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What is Lycopene?

Lycopene is a carotenoid and phytonutrient found in red fruits and vegetables such as tomatoes, pink grapefruits, watermelons and papayas. It is the compound that is responsible for the red color in these foods. Numerous studies have shown that ingesting lycopene-rich foods can result in positive health benefits.

Lycopene is a powerful antioxidant that can help protect against degenerative diseases. It does this by neutralizing free radicals in the body. Lycopene may help prevent DNA damage in the cells and help the cells to function better. High levels of lycopene, in the blood and fatty tissues, correlate with reduced risk of cancer, heart disease and macular degeneration. The human body cannot produce lycopene so it must be obtained from food sources.

Health Benefits

A study on heart disease found that men with high levels of lycopene in their fatty tissues had a 50 percent reduced risk of heart disease.

Another study found that men who ate tomato products more than twice per week had a 21 to 34 percent reduced risk of prostate cancer. Those who ate 10 servings or more per week decreased their risk by 45 percent.

Women with high levels of lycopene have a 5 times lower rate of cervical cancer than those with the lowest levels.

Lycopene has also been shown to have a protective effect against stomach, colon, lung and skin cancers. It reduces the risk of arteriosclerosis by inhibiting platelet aggregation and reducing inflammation and helps to protect the skin from damage resulting from UV sun exposure. It is a common ingredient in anti-aging creams and lotions. Lycopene degrades easily so it’s important to keep the conainer properly sealed between uses.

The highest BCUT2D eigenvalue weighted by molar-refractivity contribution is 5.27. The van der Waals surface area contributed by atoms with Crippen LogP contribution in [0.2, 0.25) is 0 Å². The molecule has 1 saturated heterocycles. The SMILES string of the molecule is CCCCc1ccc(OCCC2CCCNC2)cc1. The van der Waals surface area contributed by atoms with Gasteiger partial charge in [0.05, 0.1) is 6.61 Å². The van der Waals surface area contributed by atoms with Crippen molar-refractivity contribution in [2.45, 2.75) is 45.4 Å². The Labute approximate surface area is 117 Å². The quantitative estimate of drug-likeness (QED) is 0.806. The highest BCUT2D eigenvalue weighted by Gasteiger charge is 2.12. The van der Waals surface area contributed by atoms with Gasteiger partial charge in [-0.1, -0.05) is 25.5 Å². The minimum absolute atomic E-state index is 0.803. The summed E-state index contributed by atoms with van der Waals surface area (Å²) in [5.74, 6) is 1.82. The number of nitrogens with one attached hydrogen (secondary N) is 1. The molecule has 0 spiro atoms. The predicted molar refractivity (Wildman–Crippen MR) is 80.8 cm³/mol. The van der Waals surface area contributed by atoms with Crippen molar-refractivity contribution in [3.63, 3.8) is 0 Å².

One study found that when people ingest tomato products on a daily basis, they show a 30 percent increase of the ability of their skin to withstand UV radiation damage from sun exposure.

Best Sources of Lycopene

Most people get the majority of lycopene in their diet from tomato products. Processed tomato products have higher levels of lycopene than raw tomatoes. This is because the cooking process breaks down the cell walls of the tomato which makes the lycopene more available. As an example, one ripe tomato contains 3.7 milligrams of lycopene, where as one cup of tomato soup contains almost 25 milligrams of lycopene. Eating tomato products with oil helps the lycopene to be more readily absorbed by the body. Topping a tomato salad with a little olive oil will dramatically increase the body’s ability to absorb and utilize the lycopene.

Lycopene can also be obtained in supplement form. It’s usually sold as tablets or capsules.  Sometimes other nutrients are added to the formula for additional antioxidant benefits. Maximum dose limits haven’t been established. Though, there are no reported incidences of toxicity from taking too much lycopene.

Caution

Antioxidant supplements like lycopene may interfere with radiation and chemotherapy treatments. Though, food sources are thought to be safe.

 

 

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